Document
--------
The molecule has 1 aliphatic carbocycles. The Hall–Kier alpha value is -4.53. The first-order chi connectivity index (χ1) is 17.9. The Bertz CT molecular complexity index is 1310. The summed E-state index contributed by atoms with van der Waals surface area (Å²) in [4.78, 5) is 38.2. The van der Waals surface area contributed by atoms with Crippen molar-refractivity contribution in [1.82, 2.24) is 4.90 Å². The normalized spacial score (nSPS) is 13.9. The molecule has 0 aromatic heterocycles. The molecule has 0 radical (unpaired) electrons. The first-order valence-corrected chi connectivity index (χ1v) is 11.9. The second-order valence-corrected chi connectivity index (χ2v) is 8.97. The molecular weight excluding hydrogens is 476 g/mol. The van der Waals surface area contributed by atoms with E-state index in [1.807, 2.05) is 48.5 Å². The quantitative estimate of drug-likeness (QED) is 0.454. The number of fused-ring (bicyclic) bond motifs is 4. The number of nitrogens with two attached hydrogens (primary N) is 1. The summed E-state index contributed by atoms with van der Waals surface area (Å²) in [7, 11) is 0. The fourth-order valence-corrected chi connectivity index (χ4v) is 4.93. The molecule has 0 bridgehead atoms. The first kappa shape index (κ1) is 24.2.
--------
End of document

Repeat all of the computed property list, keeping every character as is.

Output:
The molecule has 1 aliphatic carbocycles. The Hall–Kier alpha value is -4.53. The first-order chi connectivity index (χ1) is 17.9. The Bertz CT molecular complexity index is 1310. The summed E-state index contributed by atoms with van der Waals surface area (Å²) in [4.78, 5) is 38.2. The van der Waals surface area contributed by atoms with Crippen molar-refractivity contribution in [1.82, 2.24) is 4.90 Å². The normalized spacial score (nSPS) is 13.9. The molecule has 0 aromatic heterocycles. The molecule has 0 radical (unpaired) electrons. The first-order valence-corrected chi connectivity index (χ1v) is 11.9. The second-order valence-corrected chi connectivity index (χ2v) is 8.97. The molecular weight excluding hydrogens is 476 g/mol. The van der Waals surface area contributed by atoms with E-state index in [1.807, 2.05) is 48.5 Å². The quantitative estimate of drug-likeness (QED) is 0.454. The number of fused-ring (bicyclic) bond motifs is 4. The number of nitrogens with two attached hydrogens (primary N) is 1. The summed E-state index contributed by atoms with van der Waals surface area (Å²) in [7, 11) is 0. The fourth-order valence-corrected chi connectivity index (χ4v) is 4.93. The molecule has 0 bridgehead atoms. The first kappa shape index (κ1) is 24.2.